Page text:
“The march of science and technology does not imply growing intellectual complexity in the lives of most people. It often means the opposite.”-Thomas Sowell

Years ago, one day in typing class, I told a fellow student, that it was easier for me to write a paragraph by hand-than to type it!  Guess what?  My typing speed did improve with practice over time.  Typing saves time and can be more legible than writing by hand.  So these days as my thoughts arise, instead of putting pen to paper, I sit at my computer and type.  Thanks to the computer and its accompanying word processing software, just about everyone can type, and the finished product looks professional.  When I first learned how to type, I actually used a typewriter.  A better way was obviously found through computer technology, as the typewriter is now obsolete.  For those of us who used the typewriter, it is easy to understand why it was retired, it just could not compare with the computer.

Medical facilities are moving away from using handwritten, paper-based medical records and towards digitized (computerized) records.  There are distinct advantages to be gained by going this route.  I mentioned legibility earlier on, and I will not debate much on that, except to ask: “Have you tried to identify medications on your prescription?”  I will not labour the point. When the advantages and disadvantages are looked at regarding both (paper-based versus computerized records), digitized medical records are an improvement over the old paper-based method.   A few years ago at job interviews, a standard question was, “Are you computer literate?”  Well, have you seen a 3-year-old child using a tablet to watch his or her favorite cartoon?  This is the information age and we have to adapt to it.

The storing of patients’ medical records in filing cabinets is still done and is standard practice in many hospitals and healthcare facilities.  More than likely, this is what you are familiar with. This method has been used for many years and it did work, and it still can work.  However, a more efficient system has been found.  This has resulted in electronic medical record (EMR) systems.  Some medical facilities have utilized EMR systems to improve and streamline patient record-keeping.  The patients’ health records are stored securely on these systems, just as how a patient’s file or docket would be stored in a special room or filing cabinet.  The advantage is that this requires far storage space.  Also important, is that the electronic health record (EHR) for each patient can be accessed from EMR systems, and made available to other stakeholders involved in the patient’s care; all of which can be done in real time.  These systems allow and facilitate portability.  The patient may be in Japan or Jamaica-either way, it’s no problem! Everything is easily accessible, at anytime and in anyplace!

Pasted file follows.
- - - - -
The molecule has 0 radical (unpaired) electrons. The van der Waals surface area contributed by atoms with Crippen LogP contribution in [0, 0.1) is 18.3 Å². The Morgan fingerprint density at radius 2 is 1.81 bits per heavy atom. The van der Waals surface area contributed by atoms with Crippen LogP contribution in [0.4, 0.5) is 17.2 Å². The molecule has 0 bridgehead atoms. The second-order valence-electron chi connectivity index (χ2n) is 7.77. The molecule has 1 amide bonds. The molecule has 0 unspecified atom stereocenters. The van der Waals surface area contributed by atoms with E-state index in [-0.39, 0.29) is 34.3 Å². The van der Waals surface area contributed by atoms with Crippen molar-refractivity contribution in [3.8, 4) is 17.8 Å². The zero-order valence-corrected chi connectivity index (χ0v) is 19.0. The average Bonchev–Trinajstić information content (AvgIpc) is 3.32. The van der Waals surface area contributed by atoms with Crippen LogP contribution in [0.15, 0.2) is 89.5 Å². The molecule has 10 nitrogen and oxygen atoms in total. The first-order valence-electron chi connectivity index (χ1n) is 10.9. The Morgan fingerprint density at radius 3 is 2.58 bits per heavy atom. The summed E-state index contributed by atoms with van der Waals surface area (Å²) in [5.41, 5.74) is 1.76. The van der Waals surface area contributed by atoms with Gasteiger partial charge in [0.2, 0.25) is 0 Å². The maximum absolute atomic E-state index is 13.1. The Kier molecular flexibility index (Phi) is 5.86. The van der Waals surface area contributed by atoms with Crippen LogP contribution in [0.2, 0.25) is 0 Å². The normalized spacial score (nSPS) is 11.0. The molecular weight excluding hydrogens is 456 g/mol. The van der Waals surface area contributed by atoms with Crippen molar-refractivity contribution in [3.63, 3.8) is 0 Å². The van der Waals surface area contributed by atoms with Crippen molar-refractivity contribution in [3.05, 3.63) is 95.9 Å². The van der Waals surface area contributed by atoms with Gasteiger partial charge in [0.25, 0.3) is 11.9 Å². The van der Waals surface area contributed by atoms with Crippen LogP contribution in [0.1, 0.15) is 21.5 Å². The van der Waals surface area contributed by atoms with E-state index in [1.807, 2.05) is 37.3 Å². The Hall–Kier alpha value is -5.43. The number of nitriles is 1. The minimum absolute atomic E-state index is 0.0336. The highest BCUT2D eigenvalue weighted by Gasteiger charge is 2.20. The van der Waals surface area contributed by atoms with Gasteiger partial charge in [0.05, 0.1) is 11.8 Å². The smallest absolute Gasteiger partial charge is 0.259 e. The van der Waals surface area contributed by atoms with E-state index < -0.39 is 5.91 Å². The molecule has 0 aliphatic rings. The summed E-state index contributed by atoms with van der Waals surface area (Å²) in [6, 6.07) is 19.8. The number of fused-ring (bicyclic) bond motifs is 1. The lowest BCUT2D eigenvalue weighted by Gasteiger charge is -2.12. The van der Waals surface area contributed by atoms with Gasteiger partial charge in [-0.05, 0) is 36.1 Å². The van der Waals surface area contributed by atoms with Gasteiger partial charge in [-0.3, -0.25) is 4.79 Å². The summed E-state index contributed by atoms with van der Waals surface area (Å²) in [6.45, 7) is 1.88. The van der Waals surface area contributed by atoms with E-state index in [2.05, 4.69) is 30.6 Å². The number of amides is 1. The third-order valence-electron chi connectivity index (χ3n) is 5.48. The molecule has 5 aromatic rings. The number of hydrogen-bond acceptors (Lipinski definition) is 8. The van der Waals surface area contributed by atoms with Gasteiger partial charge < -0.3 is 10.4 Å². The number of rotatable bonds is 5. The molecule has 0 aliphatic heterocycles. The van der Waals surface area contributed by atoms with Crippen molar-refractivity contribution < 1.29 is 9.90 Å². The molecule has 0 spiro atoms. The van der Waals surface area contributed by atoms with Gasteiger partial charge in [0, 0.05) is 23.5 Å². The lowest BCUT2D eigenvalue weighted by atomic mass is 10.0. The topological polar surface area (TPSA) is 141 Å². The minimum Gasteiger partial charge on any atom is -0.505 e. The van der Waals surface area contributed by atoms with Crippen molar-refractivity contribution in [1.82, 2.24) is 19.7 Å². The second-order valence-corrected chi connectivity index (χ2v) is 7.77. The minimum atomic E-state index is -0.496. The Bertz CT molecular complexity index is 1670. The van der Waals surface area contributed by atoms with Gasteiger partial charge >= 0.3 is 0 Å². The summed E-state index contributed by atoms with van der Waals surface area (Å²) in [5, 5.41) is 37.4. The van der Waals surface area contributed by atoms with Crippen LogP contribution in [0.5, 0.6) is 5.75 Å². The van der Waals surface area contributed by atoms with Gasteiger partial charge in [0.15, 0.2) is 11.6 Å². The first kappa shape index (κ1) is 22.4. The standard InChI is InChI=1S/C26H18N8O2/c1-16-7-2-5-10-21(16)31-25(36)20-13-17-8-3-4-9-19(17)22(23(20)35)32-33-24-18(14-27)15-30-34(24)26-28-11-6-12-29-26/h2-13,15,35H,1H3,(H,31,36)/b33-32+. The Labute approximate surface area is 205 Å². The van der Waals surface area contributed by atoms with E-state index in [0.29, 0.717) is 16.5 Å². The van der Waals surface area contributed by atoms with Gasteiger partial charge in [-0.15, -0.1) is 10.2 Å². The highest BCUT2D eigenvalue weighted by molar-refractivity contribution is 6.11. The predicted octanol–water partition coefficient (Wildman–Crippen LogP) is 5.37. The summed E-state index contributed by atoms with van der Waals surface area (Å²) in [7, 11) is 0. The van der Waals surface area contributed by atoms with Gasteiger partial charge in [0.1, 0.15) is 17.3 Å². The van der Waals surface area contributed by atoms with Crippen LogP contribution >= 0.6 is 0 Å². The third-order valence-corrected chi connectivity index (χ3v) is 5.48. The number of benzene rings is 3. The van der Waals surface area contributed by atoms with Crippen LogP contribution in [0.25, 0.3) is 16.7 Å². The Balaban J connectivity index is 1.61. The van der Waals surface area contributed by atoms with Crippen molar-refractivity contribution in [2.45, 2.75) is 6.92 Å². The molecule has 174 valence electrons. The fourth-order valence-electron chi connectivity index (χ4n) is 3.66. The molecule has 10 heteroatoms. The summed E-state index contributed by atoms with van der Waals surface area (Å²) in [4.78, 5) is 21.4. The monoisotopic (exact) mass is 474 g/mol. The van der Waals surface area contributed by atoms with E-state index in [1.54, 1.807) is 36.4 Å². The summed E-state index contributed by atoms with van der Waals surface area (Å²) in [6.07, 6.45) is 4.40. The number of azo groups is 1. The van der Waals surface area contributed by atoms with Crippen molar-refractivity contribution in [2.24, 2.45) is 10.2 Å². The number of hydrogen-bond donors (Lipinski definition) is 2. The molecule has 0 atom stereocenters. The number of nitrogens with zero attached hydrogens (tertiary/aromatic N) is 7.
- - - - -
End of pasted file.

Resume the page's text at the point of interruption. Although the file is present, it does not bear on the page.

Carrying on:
Some Benefits of Electronic Medical Records

  • Patients can make appointments and make changes to their personal information
  • Allows for better organization and accuracy of patients’ medical records
  • Different healthcare providers can access the patient’s medical information, whenever and wherever needed; it facilitates portability
  • Allows the easy tracking of health trends-for example, medical researchers will have access to extensive data for clinical studies
  • More comprehensive and complete medical information about the patient in one place, which will improve clinical decision-making by having all pertinent information available
  • Laboratory, medical imaging and pathology results can be sent directly to the patient’s record

Electronic medical record is the way of the future, as medicine integrates the use of technology, just like everything else.  So relax-after all, the purpose of technology is to simplify our lives and make life easier for us!

I have some links below, which will provide more information regarding electronic medical records (EMRs) and electronic health records (EHRs).  All of these are videos.  Clicking on the links sure beats buying a book on the subject, or going to the library… once again, technology to the rescue!


Updated: Health IT for you: Giving you access to your medical records when and where they are needed

What is EMR?

3. Why Electornic Health Records?

What’s wrong with paper-based medical records?

Leave a Reply

Your email address will not be published. Required fields are marked *